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DES MOINES, Iowa -- Mary Mosiman, the state deputy of elections since 2010, has been named the new state auditor by Gov. Terry Branstad.
Mosiman, who was elected to three terms as the Story County auditor before joining the Secretary of State's Office in 2010, will succeed David Vaudt, who had served 10 years in the position. She is the state's first female state auditor.
"I can't wait to get started," she said when Branstad made the announcement at his weekly news conference Monday morning.
Vaudt "is going to be a tough act to follow," but I like a challenge," the 51-year-old Mosiman said. She will start work today and her salary will be $103,000.
Branstad said he had two major requirements for Iowa's state auditor: that the person was a CPA, and that the individual would adhere to the sound budgeting principles followed by Vaudt.
"In Mary, we found that and more. She is a talented, passionate public servant who will keep a very close watch over Iowa's tax dollars," he said."
Mosiman said she plans to be an "independent voice" as auditor. The auditor's office conducts financial audits of state government offices and of cities, counties and towns throughout the state.
"David Vaudt provided an excellent service to Iowans in his role as the 'Taxpayers Watchdog,'" Mosiman said. "I look forward to building on his efforts. Working with Iowa's leaders to maintain sound budgeting principles, communicating state budget information, and providing all the necessary audit responsibilities will be my top priorities."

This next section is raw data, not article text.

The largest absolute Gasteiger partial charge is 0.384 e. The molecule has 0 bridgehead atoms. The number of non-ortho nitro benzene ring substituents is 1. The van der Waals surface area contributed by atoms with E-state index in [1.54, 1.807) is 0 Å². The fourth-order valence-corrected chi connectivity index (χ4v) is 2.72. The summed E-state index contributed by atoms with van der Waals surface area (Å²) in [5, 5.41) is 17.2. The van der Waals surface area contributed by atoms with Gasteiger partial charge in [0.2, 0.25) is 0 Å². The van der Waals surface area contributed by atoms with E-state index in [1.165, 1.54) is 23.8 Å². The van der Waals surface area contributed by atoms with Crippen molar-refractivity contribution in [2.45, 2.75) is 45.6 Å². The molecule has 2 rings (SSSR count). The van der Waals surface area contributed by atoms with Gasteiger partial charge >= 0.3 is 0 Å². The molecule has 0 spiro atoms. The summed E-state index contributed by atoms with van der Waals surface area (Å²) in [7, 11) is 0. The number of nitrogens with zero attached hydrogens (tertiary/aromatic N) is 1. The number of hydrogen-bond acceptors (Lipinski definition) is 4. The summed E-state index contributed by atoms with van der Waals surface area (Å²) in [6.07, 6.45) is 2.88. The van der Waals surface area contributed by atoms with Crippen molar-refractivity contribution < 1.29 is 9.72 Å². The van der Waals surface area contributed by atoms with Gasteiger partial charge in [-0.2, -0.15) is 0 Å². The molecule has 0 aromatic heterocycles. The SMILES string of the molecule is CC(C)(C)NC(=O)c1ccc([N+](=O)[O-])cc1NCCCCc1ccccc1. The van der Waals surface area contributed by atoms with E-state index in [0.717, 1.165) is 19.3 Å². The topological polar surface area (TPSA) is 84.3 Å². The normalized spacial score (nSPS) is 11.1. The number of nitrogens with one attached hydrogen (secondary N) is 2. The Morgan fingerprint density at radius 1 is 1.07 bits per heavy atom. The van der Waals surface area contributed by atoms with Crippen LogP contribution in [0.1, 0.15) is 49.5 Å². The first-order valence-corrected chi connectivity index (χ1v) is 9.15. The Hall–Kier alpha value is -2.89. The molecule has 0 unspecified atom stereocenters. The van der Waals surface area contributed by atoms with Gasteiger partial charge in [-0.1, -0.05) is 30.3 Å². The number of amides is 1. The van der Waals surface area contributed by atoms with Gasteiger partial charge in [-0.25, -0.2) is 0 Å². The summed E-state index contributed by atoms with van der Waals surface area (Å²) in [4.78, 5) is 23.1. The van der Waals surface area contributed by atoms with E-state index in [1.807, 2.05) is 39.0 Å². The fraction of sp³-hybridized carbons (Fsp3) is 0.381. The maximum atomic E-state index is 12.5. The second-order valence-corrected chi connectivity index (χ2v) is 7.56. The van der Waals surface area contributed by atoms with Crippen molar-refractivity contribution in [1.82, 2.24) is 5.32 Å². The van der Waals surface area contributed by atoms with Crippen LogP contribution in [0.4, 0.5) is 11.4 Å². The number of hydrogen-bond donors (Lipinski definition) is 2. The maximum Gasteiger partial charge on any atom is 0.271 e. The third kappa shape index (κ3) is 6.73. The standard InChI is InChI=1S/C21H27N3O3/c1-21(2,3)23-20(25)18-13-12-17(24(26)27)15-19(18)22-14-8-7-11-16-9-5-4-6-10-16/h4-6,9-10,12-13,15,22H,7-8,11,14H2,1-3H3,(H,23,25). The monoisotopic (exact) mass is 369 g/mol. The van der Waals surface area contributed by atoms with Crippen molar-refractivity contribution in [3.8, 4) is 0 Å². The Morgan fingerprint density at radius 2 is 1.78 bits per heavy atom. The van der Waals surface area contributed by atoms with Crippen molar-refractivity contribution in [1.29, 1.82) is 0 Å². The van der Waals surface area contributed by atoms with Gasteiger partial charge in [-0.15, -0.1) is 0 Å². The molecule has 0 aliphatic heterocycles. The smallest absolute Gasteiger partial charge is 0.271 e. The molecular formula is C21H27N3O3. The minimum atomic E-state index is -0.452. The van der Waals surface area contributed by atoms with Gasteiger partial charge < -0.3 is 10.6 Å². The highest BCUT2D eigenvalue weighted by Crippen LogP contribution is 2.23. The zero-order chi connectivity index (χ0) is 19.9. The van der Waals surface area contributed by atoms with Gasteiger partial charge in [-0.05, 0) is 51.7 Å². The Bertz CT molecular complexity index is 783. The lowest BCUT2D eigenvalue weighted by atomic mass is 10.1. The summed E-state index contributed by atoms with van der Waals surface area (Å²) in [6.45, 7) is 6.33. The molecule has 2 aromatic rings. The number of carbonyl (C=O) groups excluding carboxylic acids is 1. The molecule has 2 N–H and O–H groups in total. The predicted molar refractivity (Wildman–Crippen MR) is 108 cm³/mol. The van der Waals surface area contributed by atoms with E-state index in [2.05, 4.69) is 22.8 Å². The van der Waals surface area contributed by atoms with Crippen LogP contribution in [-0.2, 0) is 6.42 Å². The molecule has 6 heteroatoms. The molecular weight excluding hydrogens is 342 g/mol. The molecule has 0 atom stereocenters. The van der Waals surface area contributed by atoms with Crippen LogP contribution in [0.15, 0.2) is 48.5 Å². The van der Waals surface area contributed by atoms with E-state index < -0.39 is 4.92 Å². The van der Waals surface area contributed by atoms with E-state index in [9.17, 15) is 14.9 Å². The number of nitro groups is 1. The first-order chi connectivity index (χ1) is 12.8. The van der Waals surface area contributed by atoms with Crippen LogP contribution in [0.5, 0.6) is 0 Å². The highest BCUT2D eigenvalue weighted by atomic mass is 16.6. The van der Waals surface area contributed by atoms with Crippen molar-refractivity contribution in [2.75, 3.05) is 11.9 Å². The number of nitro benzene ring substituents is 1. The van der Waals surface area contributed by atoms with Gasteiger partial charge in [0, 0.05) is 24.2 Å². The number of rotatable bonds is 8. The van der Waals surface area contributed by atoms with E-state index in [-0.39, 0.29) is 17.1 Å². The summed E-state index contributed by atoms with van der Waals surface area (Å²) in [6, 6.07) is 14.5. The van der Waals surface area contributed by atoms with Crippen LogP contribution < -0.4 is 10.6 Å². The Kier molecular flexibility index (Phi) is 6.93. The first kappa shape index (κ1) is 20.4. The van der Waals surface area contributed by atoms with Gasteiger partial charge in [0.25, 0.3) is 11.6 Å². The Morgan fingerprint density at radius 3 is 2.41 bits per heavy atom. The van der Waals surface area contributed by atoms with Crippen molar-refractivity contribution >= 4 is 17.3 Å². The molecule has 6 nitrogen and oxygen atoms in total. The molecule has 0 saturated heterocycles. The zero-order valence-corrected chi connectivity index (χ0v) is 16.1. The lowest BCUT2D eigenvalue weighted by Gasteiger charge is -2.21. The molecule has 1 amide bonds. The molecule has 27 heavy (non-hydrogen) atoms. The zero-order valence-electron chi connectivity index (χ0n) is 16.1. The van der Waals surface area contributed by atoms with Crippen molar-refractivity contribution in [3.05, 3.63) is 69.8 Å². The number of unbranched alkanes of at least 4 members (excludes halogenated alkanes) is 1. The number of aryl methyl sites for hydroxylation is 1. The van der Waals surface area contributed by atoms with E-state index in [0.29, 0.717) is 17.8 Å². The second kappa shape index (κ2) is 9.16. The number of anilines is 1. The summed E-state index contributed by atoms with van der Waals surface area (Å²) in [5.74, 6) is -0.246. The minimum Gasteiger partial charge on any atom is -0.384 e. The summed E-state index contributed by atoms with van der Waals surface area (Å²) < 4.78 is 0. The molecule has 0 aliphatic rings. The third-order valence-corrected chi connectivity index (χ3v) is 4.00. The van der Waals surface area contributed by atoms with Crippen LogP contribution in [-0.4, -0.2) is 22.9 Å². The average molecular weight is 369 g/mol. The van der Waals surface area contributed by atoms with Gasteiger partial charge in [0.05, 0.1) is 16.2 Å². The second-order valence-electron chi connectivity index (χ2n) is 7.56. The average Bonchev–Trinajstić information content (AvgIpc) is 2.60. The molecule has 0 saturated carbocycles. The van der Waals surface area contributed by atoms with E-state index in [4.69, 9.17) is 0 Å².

Branstad also said he would look for someone not only to fill out the two years left in the current term, but someone with ambitions to run for statewide office as the next state auditor in 2014.
Mosiman, who served 10 years as Story County auditor, said she will run for the Republican nomination for auditor in 2014.
GOP Secretary of State Matt Schultz called Mosiman an "excellent choice."
"Auditor Vaudt certainly leaves big shoes to fill, but I know that Mary Mosiman is the right person to meet and exceed the high standards he has established during his decade of service," Schultz said. "I am proud to have worked with Mary, and wish her the best."
Mosiman and her husband, Daniel, live in Ames. They have four daughters. She is a member of the Iowa Society of CPAs, is a past president of the Nevada Rotary, and is an active member of the Gilbert Education Foundation.
Vaudt, 59, left the Auditor's Office to become chairman of the Governmental Accounting Standards Board based in Norwalk, Conn., beginning July 1. However, the three-term Republican said he planned to start working with the board today.
Known as GASB, the board is the source of generally accepted accounting principles used by local and state governments. Vaudt will be its fourth chairman, and the Financial Accounting Foundation appointed him to a seven-year term. The GASB's work includes making rules on issues such as how governments should record pension liability.
Vaudt is a CPA and worked at KPMG for 25 years before he sought state office. He's a graduate of LuVerne high school in north central Iowa and Upper Iowa University in Fayette.